2.3.4. Statistical Analysis

The calculation of the degree days was performed after Herms [26]. Treatment groups of larval weight, development time, and mortality were compared by a GLM after testing for normal distribution. All statistical analyses were performed with Excel 2003 or SPSS 14 for Microsoft Windows.

3. Results

3.1. Laboratory Experiment

The climate chamber experiment showed a significant difference in the development time of the larvae over all treatment groups () (Table 1). Mean development time of larvae differed between 24 days (constant temperature group: 23°C) and more than 52 days (constant temperature group: 15°C). In the treatment with variable temperatures and a short period of heating (18°C/28°C; mean daily temperature: 18.6°C) and a mean development time of 32 days until pupation, development was already strongly accelerated when compared to the 15°C group with constant temperatures.

tab1
Table 1: Comparison of larval development of the different treatment groups in the climate chambers and in the field with a statistics column, showing the differences between all groups. Different letters indicate significant differences between treatment groups, shown with development time, weight, and mortality.

Likewise, the weights of the pupae differed significantly between the treatment groups (). The pupae of the 15°C treatment group were significantly lighter than those of the other treatment groups in spite of their long development time (Table 1). Regarding pupal weight, the pupae of the treatment group with variable temperatures and a short period of heating in the climatic chamber were heavier than those in the constant 15°C group.

Among the laboratory treatment groups, mortality of the 15°C treatment was highest (>70%) and differed significantly from the mortality of the larvae of the two other groups (). At 15°C, 12 larvae died, at 23°C, 4 larvae died, and at 18°C/28°C, 3 larvae did (Table 1). Based on the developmental data of the two chambers with constant temperatures (15°C and 23°C), and an extrapolation after the line-fitting method [22], a “lower developmental threshold” of was calculated for the development of Galeruca tanaceti.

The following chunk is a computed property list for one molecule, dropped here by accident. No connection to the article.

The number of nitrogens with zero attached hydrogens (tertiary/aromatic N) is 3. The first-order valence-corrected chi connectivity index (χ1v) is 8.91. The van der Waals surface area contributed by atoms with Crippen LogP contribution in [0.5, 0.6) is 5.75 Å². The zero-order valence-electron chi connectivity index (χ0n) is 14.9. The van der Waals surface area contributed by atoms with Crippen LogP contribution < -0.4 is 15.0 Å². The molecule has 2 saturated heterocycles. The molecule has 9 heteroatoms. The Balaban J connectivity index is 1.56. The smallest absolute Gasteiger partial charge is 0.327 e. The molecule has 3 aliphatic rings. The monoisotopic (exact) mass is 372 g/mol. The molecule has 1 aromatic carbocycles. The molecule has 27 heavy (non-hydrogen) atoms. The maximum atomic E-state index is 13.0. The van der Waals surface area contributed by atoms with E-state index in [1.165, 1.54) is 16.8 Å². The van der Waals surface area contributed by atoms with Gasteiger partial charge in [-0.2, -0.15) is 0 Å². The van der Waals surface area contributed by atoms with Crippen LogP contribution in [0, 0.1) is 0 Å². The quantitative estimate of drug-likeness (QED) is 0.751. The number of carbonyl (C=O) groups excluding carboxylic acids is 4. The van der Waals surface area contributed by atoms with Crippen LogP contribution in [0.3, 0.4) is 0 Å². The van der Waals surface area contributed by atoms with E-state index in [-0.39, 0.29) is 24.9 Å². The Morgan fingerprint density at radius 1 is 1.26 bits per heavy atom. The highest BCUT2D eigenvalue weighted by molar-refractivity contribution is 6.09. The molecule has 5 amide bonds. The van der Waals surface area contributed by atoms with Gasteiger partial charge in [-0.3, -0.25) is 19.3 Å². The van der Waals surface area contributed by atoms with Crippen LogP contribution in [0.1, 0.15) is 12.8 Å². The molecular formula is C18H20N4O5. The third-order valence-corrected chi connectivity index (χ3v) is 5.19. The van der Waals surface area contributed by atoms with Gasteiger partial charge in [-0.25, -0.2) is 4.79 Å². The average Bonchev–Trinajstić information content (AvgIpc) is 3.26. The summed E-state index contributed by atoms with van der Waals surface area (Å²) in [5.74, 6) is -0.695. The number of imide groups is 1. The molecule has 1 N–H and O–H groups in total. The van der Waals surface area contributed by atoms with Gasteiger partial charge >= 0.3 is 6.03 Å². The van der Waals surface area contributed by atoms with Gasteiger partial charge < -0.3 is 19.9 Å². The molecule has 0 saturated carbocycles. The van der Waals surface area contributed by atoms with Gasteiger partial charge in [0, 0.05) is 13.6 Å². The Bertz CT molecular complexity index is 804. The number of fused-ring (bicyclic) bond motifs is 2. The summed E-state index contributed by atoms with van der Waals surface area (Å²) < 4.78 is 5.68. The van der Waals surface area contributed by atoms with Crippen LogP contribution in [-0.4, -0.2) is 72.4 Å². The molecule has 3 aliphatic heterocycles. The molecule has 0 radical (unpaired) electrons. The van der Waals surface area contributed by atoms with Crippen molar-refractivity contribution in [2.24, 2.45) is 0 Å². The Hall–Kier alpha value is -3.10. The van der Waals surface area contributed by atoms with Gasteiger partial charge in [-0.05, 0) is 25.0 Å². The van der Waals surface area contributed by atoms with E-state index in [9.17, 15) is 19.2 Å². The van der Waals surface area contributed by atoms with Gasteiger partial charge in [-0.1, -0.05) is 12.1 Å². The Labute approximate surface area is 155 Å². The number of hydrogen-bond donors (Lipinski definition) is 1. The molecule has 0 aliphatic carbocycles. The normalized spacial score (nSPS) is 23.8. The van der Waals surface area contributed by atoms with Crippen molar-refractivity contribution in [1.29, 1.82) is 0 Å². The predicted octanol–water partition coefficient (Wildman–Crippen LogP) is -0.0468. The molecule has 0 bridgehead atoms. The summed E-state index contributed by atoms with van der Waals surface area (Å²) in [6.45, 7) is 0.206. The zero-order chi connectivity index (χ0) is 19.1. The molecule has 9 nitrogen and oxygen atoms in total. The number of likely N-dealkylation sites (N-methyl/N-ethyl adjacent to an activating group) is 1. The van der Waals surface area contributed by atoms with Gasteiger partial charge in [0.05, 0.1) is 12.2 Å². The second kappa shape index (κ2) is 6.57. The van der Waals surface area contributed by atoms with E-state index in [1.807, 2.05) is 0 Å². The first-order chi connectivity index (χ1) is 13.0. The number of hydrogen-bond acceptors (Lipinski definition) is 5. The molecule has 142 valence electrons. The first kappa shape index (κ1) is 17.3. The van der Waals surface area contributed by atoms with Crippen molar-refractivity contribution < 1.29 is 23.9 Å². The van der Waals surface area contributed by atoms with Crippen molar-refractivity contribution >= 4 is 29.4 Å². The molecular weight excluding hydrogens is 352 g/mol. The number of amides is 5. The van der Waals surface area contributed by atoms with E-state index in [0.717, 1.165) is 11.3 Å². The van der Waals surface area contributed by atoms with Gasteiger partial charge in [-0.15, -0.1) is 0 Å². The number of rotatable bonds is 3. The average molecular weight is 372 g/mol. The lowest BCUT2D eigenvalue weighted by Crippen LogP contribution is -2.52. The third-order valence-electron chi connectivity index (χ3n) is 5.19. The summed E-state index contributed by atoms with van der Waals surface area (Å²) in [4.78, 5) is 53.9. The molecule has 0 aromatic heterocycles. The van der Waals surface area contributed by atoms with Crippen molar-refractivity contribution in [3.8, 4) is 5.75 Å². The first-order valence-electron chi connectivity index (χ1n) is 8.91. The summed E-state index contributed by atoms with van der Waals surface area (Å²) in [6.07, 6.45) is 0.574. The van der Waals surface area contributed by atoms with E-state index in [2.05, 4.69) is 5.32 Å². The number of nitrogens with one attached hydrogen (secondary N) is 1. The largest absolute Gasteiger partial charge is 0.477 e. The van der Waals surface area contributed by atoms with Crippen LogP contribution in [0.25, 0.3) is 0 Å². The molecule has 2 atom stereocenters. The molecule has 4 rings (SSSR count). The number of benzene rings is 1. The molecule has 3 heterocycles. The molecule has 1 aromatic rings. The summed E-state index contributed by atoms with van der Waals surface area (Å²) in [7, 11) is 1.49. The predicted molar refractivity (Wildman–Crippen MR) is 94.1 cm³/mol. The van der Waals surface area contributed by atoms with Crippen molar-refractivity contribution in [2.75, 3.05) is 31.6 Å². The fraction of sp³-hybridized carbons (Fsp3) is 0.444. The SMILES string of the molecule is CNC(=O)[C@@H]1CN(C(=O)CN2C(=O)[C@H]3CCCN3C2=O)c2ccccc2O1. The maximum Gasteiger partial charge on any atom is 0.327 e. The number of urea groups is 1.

3.2. Field Experiment

In the field experiment, the mean daily temperature differed between the two cycles of the experiment where larvae were exposed. The mean daily temperature of the first cycle (15°C ± 0,33) (4/22–5/19) was higher than that of the second cycle (13°C ± 0.2) (5/19–6/15) (Figure 1). Maximum daily temperatures varied from 15°C to 33°C in the first cycle and from 13°C to 32°C in the second cycle, reaching 30°C and above during several days in each experimental cycle. Regarding the degree days, the first cycle contained more degree days and got a higher physiological development time of compared to fewer degree days and lower physiological development time in the second cycle, caused by lower minimum daily temperatures and more days with a lower mean temperature (Figure 1, Table 1). Nevertheless, all larvae of both groups took 31 days for development. The mean pupal weight was 41 mg ±14.76 () in the first cycle and 39 mg ±16.55 () in the second one. The rate of mortality was very high, and 90% of the larvae in both cycles died or disappeared.

345932.fig.001
Figure 1: Temperature gradation for both cycles of the field experiment with mean (♦), maximum (■), and minimum (▲) mean daily temperatures measured at 0.3 m height ().

4. Discussion

This study investigates how larvae of an early season feeder, the leaf beetle G. tanaceti, manage to develop at relatively low springtime temperatures and profit at the same time by the high nutritional quality of their host plants at that time of the year.

Field and laboratory experiments under different temperature regimes were performed. Mean daily temperatures in the field turned out to exceed the lower developmental threshold of the species (10.9°C) by only a few degrees Celsius. The lower developmental threshold can vary between different Coleopteran species. The Curculionidae species Cionus latefasciatus Voss, for example, has a threshold temperature of 7.7°C [27], whereas for the lower developmental threshold of G. tanaceti-larvae, a temperature of 10.9°C was determined according to the developmental data of the two chambers with constant temperatures (15°C and 23°C) and an extrapolation after the line-fitting method [22]. Mean daily temperatures during both cycles of the field experiment ((1) cycle: 15°C ± 0.33; (2) cycle: 13°C ± 0.20) therefore exceeded, by two to four degrees on average, the lower developmental threshold of the species, at which no growth or development occurs. Minimum daily temperatures were almost always below the lower developmental threshold, sometimes even dropping to zero degrees Celsius. In general, low temperatures can affect development negatively by causing low pupal weight and prolonged development time and thereby reducing fitness via predation pressure [28], disadvantages in mating [2931] or fewer and smaller offspring [32].